Software Engineer Part-time, Graduate Research Assistant (1/2018 - 5/2018, 8/2018 - 8/2019)
Georgia Tech Research Institute (GTRI) is a nonprofit applied research organization for Georgia Tech focusing on a variety of disciplines including national defense, homeland security, mobile and wireless technologies, and data analysis. I worked as a Software Engineer Student Assistant from Jan. - May 2018 and Aug. - Dec. 2018 and as a Graduate Research Assistant from Jan. - Aug. 2019.
During my time here, I contributed to two big security related projects: Apiary and Bad ACTR. Each of these projects challenged me to think of novel solutions on how to tackle security and analyze data from large malware databases. It has been an amazing experience working here as a student and it makes me proud knowing that I am helping improve security on a national level.
What is it?
Apiary is an automated framework for malware analysis and threat intelligence. Apiary analyzes and stores millions of malware samples delivered through a variety of methods by a community of vetted members. Static analysis, dynamic analysis, as well as multiple malware analysis frameworks are used to extract meaningful results from malware samples.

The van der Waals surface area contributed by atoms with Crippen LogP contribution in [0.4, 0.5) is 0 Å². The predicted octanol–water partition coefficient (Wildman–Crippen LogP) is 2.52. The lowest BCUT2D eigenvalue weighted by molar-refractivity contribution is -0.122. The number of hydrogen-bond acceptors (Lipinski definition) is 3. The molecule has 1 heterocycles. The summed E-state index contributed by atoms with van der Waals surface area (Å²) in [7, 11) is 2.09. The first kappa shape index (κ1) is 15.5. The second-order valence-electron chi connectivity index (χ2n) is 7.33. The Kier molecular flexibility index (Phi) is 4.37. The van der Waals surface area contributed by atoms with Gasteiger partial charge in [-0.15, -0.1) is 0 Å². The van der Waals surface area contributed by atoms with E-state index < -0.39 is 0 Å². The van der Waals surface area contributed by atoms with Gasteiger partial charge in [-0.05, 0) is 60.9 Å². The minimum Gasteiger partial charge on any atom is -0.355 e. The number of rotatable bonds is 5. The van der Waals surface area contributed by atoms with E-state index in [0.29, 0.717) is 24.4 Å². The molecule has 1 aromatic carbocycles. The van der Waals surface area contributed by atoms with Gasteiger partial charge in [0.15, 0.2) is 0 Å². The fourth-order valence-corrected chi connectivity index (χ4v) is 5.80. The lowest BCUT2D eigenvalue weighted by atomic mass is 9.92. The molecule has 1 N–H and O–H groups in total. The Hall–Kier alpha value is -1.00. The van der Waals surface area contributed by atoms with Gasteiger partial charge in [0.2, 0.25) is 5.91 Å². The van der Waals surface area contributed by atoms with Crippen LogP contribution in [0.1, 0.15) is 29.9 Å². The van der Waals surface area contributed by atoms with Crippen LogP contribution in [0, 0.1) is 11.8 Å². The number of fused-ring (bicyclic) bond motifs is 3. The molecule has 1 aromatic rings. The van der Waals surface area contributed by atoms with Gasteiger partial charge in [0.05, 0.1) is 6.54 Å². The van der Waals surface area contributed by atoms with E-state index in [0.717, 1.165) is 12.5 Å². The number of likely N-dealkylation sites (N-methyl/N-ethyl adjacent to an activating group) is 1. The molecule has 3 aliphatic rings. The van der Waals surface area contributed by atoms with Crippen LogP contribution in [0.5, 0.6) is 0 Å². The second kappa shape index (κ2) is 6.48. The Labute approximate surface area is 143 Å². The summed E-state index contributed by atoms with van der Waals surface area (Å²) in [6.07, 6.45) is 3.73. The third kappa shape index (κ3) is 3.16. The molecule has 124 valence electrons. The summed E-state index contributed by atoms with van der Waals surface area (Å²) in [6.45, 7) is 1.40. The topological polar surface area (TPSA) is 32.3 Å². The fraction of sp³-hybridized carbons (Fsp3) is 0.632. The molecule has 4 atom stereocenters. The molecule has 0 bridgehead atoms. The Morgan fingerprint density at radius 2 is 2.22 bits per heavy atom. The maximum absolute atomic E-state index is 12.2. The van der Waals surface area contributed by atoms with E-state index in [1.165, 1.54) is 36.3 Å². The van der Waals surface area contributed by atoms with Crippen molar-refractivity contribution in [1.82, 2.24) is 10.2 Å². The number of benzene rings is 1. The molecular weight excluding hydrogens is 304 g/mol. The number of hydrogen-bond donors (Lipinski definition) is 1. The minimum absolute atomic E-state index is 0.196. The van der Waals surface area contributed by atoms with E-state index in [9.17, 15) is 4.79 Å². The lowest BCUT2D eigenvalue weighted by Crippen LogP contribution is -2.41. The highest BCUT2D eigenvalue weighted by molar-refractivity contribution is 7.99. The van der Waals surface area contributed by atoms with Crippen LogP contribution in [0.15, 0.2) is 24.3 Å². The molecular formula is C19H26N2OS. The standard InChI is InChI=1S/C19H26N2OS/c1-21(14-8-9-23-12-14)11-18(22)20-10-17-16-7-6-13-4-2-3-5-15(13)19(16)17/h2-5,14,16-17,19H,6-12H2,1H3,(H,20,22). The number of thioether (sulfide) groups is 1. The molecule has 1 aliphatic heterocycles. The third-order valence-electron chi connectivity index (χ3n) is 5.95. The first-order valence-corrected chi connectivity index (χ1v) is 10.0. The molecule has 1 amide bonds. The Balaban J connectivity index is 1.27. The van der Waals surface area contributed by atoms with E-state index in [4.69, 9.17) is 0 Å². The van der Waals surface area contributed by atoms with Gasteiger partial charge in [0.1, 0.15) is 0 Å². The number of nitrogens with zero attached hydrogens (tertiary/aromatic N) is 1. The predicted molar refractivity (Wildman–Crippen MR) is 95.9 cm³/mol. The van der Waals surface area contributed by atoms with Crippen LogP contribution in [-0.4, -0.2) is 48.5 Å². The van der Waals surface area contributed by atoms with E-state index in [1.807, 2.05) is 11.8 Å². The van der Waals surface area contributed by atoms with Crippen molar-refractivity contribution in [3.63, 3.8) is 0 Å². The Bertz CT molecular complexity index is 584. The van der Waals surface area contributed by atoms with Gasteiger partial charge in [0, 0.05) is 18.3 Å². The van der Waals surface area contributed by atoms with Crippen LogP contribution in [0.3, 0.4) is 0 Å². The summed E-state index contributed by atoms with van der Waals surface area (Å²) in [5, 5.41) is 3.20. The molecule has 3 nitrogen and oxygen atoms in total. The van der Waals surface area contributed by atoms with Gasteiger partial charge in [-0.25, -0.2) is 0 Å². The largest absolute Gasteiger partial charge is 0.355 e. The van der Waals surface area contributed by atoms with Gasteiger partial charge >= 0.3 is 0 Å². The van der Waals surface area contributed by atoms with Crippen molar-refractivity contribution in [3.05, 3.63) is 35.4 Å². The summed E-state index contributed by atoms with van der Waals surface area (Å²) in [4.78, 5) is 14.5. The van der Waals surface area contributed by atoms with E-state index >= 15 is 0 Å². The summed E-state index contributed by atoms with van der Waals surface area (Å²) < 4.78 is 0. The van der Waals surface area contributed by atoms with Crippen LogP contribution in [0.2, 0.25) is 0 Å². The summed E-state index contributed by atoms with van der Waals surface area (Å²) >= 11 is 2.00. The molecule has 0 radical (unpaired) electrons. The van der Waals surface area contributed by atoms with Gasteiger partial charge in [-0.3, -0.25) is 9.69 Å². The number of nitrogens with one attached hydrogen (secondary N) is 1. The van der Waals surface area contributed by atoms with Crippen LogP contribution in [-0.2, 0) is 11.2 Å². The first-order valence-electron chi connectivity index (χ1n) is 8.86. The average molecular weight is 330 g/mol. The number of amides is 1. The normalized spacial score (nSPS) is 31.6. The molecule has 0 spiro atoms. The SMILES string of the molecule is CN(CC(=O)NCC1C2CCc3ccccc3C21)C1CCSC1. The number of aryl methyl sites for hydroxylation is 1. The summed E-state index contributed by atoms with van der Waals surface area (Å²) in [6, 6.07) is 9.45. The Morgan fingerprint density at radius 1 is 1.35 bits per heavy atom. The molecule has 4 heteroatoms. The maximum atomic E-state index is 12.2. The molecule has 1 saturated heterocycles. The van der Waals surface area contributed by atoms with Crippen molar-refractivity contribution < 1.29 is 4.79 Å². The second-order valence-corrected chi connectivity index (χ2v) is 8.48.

- Developed malware aggregation tool that ran asynchronously in the background and notified user when completed
- Developed tool to translate malware analysis results into a human readable format
- Worked with technologies such as Python Flask, Celery, and MongoDB
What is it?
Bad ACTR (Benign Agents Deployed for Automated Cyber Threat Representation) is a software suite developed by GTRI that creates activity patterns resembling those exhibited by malware. The software ingests malware, extracts relevant features, and creates a bengin executable that can be used to test system security.
- Developed and designed user interface for Bad ACTR
- Integrated malware clustering and analysis functionality to user interface
- Automated ingestion of malware and implemented queuing system
- Rewrote and restructured clustering algorithms to improve readability and fix bugs
- Tracked and tagged all downloaded malware samples with relevant information using MongoDB
- Simulated man-in-the-middle attack to spoof TLS connections using virtual machines
- Developed models using machine learning techniques such as Markov Models, Hidden Markov Models, and K-means clustering to predict network activity